Another thing I love about the islands is the number of willow trees there are. The first time I visited (which was just a few days prior to my most recent trip), the air was full of wispy, fluffy bits that had blown off these trees. There was so much fluff that it started to collect along the sides of the avenues, creating little “snow banks”. Everything was draped with this fluff, and some houses even looked like they had been decorated with that fake cobwebbing you can buy around Halloween. On my return trip, the air was clear and evidence of the fluff had dissipated.

During that first trip I discovered the biggest willow I’ve ever seen. Located on the southwestern corner of a field bounded by Withrow Street and Lakeshore Avenue, this gentle giant stands guard.

 

 

These photos don’t do that tree justice. If you’re on the island, take a moment to visit my new friend. Chances are it’s been around for a few years.

Continuing past this tree, along Lakeshore Avenue and the remaining houses of Ward’s Island (and its second restaurant, the Rectory Café), you come to a bridge that connects Centre Island to the residential community of Algonquin Island.

 

 

Algonquin Island has a different overall feeling than Ward’s. The community on Ward’s originally began as an extension of the Ward Hotel. In the 1880s, tents were rented to visitors during the summer, and by 1913 this tent community had grown so large that streets were installed to accommodate the pedestrian traffic. Eventually, these tents were replaced with cottages, and you’re left with a neighbourhood with a rustic, quaint, somewhat hippie-coloured air. Over on Algonquin, this air is blown away by the gentle breezes coming in from Toronto’s inner harbour.

The history of Algonquin Island is really quite interesting. What originally started as nothing but a sandbar now holds year-round homes that can put mainland houses to shame — and we have the island airport to thank.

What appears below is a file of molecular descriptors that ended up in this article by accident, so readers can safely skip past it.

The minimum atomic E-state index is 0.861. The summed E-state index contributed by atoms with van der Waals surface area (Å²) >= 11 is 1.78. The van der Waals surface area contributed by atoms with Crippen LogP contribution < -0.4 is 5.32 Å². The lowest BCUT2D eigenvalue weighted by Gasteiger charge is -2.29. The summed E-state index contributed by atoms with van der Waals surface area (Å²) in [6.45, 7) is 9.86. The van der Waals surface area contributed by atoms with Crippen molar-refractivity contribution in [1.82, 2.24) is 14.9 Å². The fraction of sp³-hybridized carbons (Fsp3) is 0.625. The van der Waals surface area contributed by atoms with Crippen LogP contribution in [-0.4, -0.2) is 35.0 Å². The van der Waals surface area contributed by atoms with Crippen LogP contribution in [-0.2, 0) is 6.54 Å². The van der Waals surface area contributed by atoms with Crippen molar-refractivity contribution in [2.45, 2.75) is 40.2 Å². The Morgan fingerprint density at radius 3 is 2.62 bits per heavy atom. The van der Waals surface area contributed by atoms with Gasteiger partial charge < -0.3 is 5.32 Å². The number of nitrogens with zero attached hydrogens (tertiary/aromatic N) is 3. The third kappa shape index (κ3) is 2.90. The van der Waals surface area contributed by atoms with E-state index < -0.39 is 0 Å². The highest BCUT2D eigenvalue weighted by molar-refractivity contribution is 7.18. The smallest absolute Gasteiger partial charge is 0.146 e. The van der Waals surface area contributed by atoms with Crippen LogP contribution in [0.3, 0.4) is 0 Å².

Where Billy Bishop Toronto Island Airport now resides once stood Toronto’s own version of Coney Island — Hanlan’s Point. There was an amusement park, a stadium (where Babe Ruth hit his first home run as a professional baseball player — the ball went into the lake), and a cottage community. In the 1930s the park and stadium were demolished to make room for an airport expansion, and 31 of its cottages were floated by barge to their new homes on Algonquin Island.

In preparation for the move, Algonquin Island (which was actually originally known as Sunfish Island), had been expanded with land reclamation projects. Walking through its present community, you would never know that this island once had no vegetation, landmarks or significant structure of any kind.

 

 

There are only seven avenues on Algonquin Island, and they are all named after First Nations peoples — Seneca, Wyandot, Dacotah, Oneida, Ojibway, Nottawa, and Omaha.

 

The lots on Algonquin seem to be bigger and more spacious than on Ward’s. The houses also appear to be larger and in some cases more modern.

 

However, this one house (which has a spectacular view of the Toronto skyline), stands out from all others with its gingerbread trim and bright colours.

 

 

The Toronto Islands truly are amazing. Visiting only Ward’s and Algonquin Islands barely allowed me to skim the surface of what they offer. My goal is to return in the near future, walk the entire length of Lakeshore Avenue, visit every possible island I can, and maybe even take a relaxing break at Toronto’s only nudie beach (ha…as if).

Besides, this view makes the ferry ride across the harbour worthwhile any day.